We are VR (sorry, the 90’s want their theme tunes back)

This month (November) was my brithday. Often, as my birthday approaches one of three things happen. Either I’ve an idea of what I want, and we get it, I’ve no idea what I want, and my wishlist from Amazon arrives, or we’re broke, and we put off my gift for a month or so.

This year, we fell into the former camp, and we ordered an Oculus Rift DK2. (DK2 stands for 2nd Development kit). In 2015 I’m sure they’ll release the final product, and pricing will probably be the same, or a little less. However I didn’t want to wait, and its incredibly shiny, so I’m glad I didn’t.

In nineteen ninety something-or-other (probably 1993) We visited the local laser tag place, and they had two new VR machines set up in the lobby. You could play an arena game against a buddy, and navigate around shooting each other. It was cutting edge graphics… and looked something like;

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I can tell you’re blown away with the graphics!

I sucked badly at it, and lost the game to a friend, who NEVER beat me at ANYTHING!

I aslo felt rather queasy, and resolved never to use it again.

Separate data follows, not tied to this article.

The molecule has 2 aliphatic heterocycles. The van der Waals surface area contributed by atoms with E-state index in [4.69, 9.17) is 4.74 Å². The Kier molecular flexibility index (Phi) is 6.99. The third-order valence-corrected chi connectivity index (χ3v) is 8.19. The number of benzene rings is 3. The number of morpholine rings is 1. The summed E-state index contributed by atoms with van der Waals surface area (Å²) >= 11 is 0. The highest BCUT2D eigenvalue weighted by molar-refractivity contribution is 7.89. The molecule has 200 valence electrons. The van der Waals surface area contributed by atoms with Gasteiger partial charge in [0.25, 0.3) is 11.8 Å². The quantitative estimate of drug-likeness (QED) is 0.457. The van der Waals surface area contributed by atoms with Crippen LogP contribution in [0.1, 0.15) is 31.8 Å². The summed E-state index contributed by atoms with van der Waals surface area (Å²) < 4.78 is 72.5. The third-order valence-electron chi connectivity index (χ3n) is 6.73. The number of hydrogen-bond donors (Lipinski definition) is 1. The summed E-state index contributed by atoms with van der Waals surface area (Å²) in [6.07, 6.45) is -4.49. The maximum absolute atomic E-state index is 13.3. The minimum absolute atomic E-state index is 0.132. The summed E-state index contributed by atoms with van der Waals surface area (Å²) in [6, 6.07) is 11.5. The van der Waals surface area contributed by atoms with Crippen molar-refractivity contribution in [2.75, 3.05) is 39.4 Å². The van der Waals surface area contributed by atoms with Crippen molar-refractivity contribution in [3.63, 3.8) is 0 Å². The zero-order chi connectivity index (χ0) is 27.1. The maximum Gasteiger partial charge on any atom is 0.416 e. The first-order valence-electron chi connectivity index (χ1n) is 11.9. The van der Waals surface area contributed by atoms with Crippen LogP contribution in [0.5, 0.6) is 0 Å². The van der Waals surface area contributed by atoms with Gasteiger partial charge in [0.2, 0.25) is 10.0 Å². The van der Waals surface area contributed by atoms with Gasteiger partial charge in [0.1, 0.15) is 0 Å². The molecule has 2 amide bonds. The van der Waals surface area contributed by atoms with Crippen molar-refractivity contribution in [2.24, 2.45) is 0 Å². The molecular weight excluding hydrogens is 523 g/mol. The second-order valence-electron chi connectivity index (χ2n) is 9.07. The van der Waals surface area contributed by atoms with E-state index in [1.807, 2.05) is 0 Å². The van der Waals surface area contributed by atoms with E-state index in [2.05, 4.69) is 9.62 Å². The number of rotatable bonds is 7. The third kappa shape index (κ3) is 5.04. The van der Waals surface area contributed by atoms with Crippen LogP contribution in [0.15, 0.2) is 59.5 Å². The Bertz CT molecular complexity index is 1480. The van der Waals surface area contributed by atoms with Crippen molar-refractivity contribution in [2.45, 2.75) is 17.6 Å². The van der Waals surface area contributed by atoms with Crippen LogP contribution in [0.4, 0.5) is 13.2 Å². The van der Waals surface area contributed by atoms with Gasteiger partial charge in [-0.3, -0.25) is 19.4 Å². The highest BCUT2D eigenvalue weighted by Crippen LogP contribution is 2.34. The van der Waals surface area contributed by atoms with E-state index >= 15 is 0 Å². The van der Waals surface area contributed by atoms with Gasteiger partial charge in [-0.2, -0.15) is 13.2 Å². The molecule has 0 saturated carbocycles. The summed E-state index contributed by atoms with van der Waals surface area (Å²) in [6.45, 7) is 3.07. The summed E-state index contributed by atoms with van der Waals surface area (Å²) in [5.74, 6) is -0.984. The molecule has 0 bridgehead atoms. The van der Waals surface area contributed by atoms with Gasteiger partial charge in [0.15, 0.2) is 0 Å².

21 years (bloody hell) later, and I’ve bought my own VR rig.

Being a dev kit, theres not a huge amount of games with out of the box support for it yet. Halflife 2 has support for it. Valve specifically modded it for Oculus Rift support. Alien Isolation was developed with it in mind, but they removed the settings just before shipping. Some clever buggers re-engineered it, and it works pretty well with it. Too well some may say. (Its bloody pantswettingly scary).

Theres a huge pile of demo games to try too. Lots of rollercoasters (the queasiness is there again) and arcade style shooters. All good fun, but the best demo I’ve found is a star wars space combat game called “The Battle for Endor”.

You pilot your Xwing around, shooting down TIE fighters, and blowing up bits on a star destroyer, before finally entering the incomplete death star, and blowing up the reactor. The game, in itself is fun to play, but when you work out that you fly the ship, but can look around while doing it… At one stage, I was flying over the trench , and couldn’t quite make out a detail. I leaned over to my left, and looked over the edge of the x-wing. Then, I realised what I’d done. Its something you’d do if you were actually flying it, but wouldn’t expect to be able to do it in a game. It was amazing.

A game that I hadn’t even considered trying with the Rift, was Minecraft. Some Dev’s had already modded the client to output to the rift, so I grabbed it, and started playing. It added a whole new level to the game. Not only do I build higher ceilings now (2 blocks high was never a proper height) But I also listen a lot more for monsters. You never want to turn around to find yourself face to face with a skeleton…

I’m very impressed with the function of the Rift, and can’t wait until more people start developing with it in mind. For now, I’ll keep building away, and watching out for creepers.

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